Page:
4.   The geographical scope of civilian ESDP is related to the resources and structures available.

  Although in theory there are no geographical limitations to EU civilian crisis management, HMG agrees with the Committee that its geographical scope should be related to the resources and structures available. At this early stage in its development, this perhaps means that its geographical scope will be limited to the Balkans. However, as civilian ESDP develops, it is likely that the resources and structures will be sufficient to support EU civilian crisis management interventions further afield.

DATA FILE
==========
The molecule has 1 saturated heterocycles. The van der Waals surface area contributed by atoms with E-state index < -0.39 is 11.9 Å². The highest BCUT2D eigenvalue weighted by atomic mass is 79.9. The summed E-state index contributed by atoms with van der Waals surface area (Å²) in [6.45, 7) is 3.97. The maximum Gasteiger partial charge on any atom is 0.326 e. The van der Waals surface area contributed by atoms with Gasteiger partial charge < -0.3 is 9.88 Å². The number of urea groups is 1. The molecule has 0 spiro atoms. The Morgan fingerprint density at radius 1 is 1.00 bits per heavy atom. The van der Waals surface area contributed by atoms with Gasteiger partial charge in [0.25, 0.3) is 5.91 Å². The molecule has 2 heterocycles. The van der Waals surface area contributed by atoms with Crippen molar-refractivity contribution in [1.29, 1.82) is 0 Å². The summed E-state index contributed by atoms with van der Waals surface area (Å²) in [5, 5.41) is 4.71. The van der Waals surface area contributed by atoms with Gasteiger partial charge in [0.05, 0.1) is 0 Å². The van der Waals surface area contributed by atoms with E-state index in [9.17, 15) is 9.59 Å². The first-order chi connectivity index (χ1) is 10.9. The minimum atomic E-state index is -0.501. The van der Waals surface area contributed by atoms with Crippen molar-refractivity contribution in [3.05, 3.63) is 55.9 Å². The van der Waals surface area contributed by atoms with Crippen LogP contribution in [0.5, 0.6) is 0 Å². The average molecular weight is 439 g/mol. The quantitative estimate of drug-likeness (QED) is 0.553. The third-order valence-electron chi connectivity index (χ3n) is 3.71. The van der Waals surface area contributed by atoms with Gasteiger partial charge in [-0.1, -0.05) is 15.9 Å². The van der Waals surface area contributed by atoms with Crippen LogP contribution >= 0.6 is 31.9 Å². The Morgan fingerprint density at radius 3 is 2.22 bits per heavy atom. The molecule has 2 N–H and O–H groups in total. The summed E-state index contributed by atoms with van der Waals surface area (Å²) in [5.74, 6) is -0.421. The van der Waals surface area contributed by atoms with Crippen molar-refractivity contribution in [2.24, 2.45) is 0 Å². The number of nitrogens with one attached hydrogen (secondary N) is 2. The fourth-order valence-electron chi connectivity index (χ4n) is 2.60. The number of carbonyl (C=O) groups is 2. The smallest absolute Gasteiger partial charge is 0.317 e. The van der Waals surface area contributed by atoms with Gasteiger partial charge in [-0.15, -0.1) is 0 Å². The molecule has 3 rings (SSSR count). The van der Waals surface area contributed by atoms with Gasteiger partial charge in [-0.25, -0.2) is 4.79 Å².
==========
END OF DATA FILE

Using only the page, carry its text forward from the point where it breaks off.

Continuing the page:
5.   A clearer definition of the four areas of civilian ESDP to cover the need to fill gaps in international crisis management capacity.

  As noted above, HMG considers the four priority areas of civilian crisis management to provide a realistic basis for a civilian crisis management capability and the meeting of the targets in those four areas to mark the successful end of the first phase of development of civilian ESDP. HMG is confident that the ongoing discussions on the further development of civilian ESDP will provide much of the greater definition that the Committee highlights as a requirement.